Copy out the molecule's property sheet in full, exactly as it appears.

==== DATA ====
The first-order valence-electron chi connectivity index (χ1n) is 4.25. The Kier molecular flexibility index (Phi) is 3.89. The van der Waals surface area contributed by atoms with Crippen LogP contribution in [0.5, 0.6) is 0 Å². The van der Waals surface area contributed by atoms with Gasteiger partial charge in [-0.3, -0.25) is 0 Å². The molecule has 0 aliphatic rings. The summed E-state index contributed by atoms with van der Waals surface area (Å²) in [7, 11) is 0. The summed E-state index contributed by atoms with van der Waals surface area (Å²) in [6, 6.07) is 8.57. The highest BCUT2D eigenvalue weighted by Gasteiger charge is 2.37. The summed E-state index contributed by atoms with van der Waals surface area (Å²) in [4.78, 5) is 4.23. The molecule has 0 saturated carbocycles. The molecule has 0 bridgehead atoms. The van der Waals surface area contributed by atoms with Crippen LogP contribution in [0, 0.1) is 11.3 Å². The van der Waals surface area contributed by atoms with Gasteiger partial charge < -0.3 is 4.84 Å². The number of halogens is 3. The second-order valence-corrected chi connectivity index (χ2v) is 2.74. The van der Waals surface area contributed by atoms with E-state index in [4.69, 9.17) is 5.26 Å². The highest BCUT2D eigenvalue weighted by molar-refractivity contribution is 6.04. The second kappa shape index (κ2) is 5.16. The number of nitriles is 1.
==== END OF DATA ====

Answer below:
The first-order valence-electron chi connectivity index (χ1n) is 4.25. The Kier molecular flexibility index (Phi) is 3.89. The van der Waals surface area contributed by atoms with Crippen LogP contribution in [0.5, 0.6) is 0 Å². The van der Waals surface area contributed by atoms with Gasteiger partial charge in [-0.3, -0.25) is 0 Å². The molecule has 0 aliphatic rings. The summed E-state index contributed by atoms with van der Waals surface area (Å²) in [7, 11) is 0. The summed E-state index contributed by atoms with van der Waals surface area (Å²) in [6, 6.07) is 8.57. The highest BCUT2D eigenvalue weighted by Gasteiger charge is 2.37. The summed E-state index contributed by atoms with van der Waals surface area (Å²) in [4.78, 5) is 4.23. The molecule has 0 saturated carbocycles. The molecule has 0 bridgehead atoms. The van der Waals surface area contributed by atoms with Crippen LogP contribution in [0, 0.1) is 11.3 Å². The van der Waals surface area contributed by atoms with Gasteiger partial charge < -0.3 is 4.84 Å². The number of halogens is 3. The second-order valence-corrected chi connectivity index (χ2v) is 2.74. The van der Waals surface area contributed by atoms with E-state index in [4.69, 9.17) is 5.26 Å². The highest BCUT2D eigenvalue weighted by molar-refractivity contribution is 6.04. The second kappa shape index (κ2) is 5.16. The number of nitriles is 1.